Sodium 248mg, Total Carbohydrate 32g, Dietary Fiber 1g, Sugars 0g, Protein 3g, Vitamin A 43
units, Vitamin C 1 units, Calcium 0 units, Iron 1 units
Sent: Tuesday, July 29, 2003 12:21 PM
Subject: Vidalia Onions
I'm always saddened at this time of year when the wonderful, sweet Vidalias go out of
season. I was told recently, however, that these onions are also grown in Texas and
marketed as "Texas Sweets". Also in Peru and marketed as "Peruvian Sweet Onions".
Is there any truth to this and are they really as good as true Vidalia Onions?
The battle lines are drawn thusly:
Texas claims that in 1938, they developed a sweet onion known as the "Grano 502",
and that this onion was the mother of all sweet onions, including Vidalias. They
claim that "Texas Sweet Onions" are the same as Vidalia onions.
See: Texas Onions
On the other side:
Vidalia, Georgia claims that Vidialia Onions go back to 1931, when Mose Coleman of
Toombs County discovered that the onions he had planted tasted sweet. They say that
the Vidalia onion is the result of Mose Coleman's seed growing in the special soil
of Toombs County and Texas had nothing to do with it.
See: Vidalia, Georgia
The few facts that I can determine on short notice are these:
1) If the Mose Coleman story is true, then his 1931 crop predated the 1938 development of the Texas Grano 502 by 7 years. Point for Vidalia.
2) It does take a special soil to grow the best sweet onions - a low-sulfur soil. Sulfur compounds are what gives regular onions their "bite", and lack of them is what makes sweet onions taste sweet. The best combination is a genetically sweet onion grown in a low sulfur soil. Apparently the soil around Vidalia is low-sulfur. Point for Vidalia.
The Vidalia case for being the origin of sweet onions hinges on Mose Coleman, it would seem.
As for Peru, Vidalia onion seeds and sets have been taken to Peru and planted. It is claimed that they are as good as Vidalias and are available in the months that Vidalias are not.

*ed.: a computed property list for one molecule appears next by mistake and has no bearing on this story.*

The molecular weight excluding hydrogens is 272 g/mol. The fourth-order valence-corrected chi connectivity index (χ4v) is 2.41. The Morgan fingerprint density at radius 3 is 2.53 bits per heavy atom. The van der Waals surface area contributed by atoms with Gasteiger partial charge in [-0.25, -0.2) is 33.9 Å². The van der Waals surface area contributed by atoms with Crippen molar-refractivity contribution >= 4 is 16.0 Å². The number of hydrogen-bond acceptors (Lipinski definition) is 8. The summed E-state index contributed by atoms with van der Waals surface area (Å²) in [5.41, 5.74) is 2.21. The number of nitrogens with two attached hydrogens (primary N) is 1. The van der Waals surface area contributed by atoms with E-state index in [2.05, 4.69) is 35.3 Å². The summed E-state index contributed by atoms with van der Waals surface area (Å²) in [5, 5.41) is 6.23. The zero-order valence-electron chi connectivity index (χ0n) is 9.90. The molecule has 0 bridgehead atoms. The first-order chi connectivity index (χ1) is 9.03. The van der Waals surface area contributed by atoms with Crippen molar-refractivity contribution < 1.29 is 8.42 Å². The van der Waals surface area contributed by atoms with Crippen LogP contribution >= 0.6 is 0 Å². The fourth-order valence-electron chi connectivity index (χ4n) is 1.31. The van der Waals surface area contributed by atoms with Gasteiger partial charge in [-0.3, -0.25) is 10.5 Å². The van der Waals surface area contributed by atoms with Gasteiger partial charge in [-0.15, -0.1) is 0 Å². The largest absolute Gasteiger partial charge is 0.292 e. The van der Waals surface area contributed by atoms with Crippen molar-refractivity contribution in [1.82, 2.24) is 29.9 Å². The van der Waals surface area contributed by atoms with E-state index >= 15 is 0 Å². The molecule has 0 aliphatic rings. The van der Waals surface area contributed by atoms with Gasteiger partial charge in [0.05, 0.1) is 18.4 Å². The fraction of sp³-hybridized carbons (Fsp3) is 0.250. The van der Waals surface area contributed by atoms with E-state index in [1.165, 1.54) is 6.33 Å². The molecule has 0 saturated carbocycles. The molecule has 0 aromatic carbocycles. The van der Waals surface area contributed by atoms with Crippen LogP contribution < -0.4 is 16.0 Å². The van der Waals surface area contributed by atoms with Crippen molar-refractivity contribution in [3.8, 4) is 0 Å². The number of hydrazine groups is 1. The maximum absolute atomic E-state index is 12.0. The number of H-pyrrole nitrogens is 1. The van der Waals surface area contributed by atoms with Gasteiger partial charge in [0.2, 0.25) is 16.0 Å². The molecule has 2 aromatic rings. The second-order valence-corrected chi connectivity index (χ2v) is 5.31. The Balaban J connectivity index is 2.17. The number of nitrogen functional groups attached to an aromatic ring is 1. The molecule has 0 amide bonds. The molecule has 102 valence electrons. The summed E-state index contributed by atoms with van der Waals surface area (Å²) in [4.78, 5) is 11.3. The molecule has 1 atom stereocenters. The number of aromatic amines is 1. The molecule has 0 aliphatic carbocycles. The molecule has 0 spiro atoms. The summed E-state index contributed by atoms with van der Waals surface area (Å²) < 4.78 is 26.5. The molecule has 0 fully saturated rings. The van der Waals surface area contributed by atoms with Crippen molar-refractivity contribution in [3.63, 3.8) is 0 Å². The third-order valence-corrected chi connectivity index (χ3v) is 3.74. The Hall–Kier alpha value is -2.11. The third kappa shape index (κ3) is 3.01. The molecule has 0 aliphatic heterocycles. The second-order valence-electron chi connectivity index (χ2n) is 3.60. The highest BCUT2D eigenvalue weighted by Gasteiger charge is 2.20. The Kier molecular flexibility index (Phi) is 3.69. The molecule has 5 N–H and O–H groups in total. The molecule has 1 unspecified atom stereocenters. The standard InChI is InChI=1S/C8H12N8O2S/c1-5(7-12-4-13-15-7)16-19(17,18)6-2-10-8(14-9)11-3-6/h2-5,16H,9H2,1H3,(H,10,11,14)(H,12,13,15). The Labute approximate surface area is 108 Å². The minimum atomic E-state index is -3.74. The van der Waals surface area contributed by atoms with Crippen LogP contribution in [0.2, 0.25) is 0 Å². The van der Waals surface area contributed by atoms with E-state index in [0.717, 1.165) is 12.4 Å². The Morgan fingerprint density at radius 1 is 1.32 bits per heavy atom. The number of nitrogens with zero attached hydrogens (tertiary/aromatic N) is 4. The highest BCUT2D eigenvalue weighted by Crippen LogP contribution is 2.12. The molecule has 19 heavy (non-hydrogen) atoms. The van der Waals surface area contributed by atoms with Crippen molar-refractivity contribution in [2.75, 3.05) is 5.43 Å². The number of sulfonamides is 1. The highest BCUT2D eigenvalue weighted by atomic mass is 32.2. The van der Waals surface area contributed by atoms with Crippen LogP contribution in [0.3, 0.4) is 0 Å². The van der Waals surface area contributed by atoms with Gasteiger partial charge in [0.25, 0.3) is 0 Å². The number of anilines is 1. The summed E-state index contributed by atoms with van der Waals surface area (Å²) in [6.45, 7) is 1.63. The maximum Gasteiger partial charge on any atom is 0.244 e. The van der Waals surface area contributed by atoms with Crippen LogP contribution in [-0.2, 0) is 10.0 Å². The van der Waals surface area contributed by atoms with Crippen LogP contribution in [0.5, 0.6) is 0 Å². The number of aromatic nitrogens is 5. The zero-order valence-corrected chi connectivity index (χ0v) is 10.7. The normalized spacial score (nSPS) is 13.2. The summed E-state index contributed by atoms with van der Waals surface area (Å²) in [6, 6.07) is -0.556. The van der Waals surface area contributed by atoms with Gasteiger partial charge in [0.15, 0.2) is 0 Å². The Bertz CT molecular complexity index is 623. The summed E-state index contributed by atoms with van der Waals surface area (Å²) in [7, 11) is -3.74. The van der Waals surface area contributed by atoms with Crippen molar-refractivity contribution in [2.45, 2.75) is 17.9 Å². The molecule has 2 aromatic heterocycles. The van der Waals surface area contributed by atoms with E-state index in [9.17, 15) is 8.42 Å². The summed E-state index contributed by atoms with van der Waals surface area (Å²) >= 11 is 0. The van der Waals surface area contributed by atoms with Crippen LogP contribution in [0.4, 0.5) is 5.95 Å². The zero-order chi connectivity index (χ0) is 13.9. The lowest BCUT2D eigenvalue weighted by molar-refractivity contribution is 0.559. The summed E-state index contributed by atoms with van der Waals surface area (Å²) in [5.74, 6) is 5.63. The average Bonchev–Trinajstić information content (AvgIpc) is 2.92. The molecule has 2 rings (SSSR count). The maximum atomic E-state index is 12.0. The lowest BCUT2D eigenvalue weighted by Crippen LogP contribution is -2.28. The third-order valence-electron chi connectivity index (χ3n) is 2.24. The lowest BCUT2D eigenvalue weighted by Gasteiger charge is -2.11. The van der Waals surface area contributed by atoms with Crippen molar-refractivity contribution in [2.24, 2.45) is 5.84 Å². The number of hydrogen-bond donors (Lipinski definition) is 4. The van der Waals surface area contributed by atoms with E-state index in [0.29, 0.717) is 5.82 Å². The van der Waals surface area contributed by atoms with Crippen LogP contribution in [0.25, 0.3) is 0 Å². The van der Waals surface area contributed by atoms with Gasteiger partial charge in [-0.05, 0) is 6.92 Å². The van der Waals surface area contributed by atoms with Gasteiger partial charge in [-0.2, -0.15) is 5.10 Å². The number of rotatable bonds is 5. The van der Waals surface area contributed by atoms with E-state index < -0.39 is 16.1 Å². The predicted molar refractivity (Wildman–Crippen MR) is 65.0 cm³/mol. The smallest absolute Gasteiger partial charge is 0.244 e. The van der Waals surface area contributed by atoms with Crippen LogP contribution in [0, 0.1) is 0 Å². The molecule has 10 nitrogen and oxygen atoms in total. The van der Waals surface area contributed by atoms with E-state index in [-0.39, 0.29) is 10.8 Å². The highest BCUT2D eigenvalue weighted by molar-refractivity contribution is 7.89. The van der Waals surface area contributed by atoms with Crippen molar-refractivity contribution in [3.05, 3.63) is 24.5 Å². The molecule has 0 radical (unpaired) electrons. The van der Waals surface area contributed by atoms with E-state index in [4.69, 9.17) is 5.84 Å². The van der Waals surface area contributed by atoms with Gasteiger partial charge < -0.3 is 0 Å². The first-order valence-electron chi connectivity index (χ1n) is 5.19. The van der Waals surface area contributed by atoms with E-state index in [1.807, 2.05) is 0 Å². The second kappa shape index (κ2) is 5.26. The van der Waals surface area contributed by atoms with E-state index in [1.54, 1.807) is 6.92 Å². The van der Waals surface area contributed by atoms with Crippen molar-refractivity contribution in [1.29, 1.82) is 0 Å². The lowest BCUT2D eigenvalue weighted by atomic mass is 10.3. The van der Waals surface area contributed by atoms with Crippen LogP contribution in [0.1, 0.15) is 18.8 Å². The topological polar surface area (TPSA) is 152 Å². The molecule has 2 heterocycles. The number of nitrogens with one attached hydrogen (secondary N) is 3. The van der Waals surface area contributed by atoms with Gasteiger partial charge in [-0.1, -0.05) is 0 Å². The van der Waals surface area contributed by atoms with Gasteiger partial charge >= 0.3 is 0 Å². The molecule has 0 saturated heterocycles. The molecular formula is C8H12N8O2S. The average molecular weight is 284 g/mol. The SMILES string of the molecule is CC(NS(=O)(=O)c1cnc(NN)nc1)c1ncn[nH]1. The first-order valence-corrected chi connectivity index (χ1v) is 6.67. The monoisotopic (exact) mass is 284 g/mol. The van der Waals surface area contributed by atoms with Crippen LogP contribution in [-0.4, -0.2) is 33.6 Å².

I have not personally tried either the Texas Sweets nor the Peruvian pretenders.
Perhaps a blind taste test should be undertaken.
From: "Mary Lou"
Subject: RE: Cookies
Date: Monday, July 28, 2003 12:03 PM
I did find the recipe I was looking for - here it is:
Raspberry Fudge Balls
1 8oz package cream cheese - softened
1 cup chocolate chips - melted
3/4 cup vanilla wafer - crushed
1/4 cup raspberry preserves
1/2 cup pecans or walnuts - chopped
Mix cream cheese and chocolate until well blended. Add preserves and
vanilla wafer crumbs. Shape into 1 inch balls and roll in nuts. Refrigerate.
----- Original Message -----
Sent: Monday, July 28, 2003 8:39 PM
Subject: recipe request
I am looking for a recipe for Apple Cider Jelly that uses the red hot cinnamon candies in it.
Apple Cider Jelly
1 quart apple cider
2/3 cup red hots candy
1 (1 3/4 ounce) package powdered fruit pectin
5 cups granulated sugar
Place apple cider, red hots and pectin in a large kettle, and bring to a full rolling boil.
Add sugar; return to a full rolling boil, stirring constantly. Boil for 1 minute. Remove from
heat, skim off any foam. Pour into hot jars, leaving 1/4 inch headspace. Adjust caps. Process
for 10 minutes in a boiling water bath.
Yields about 6 half-pints.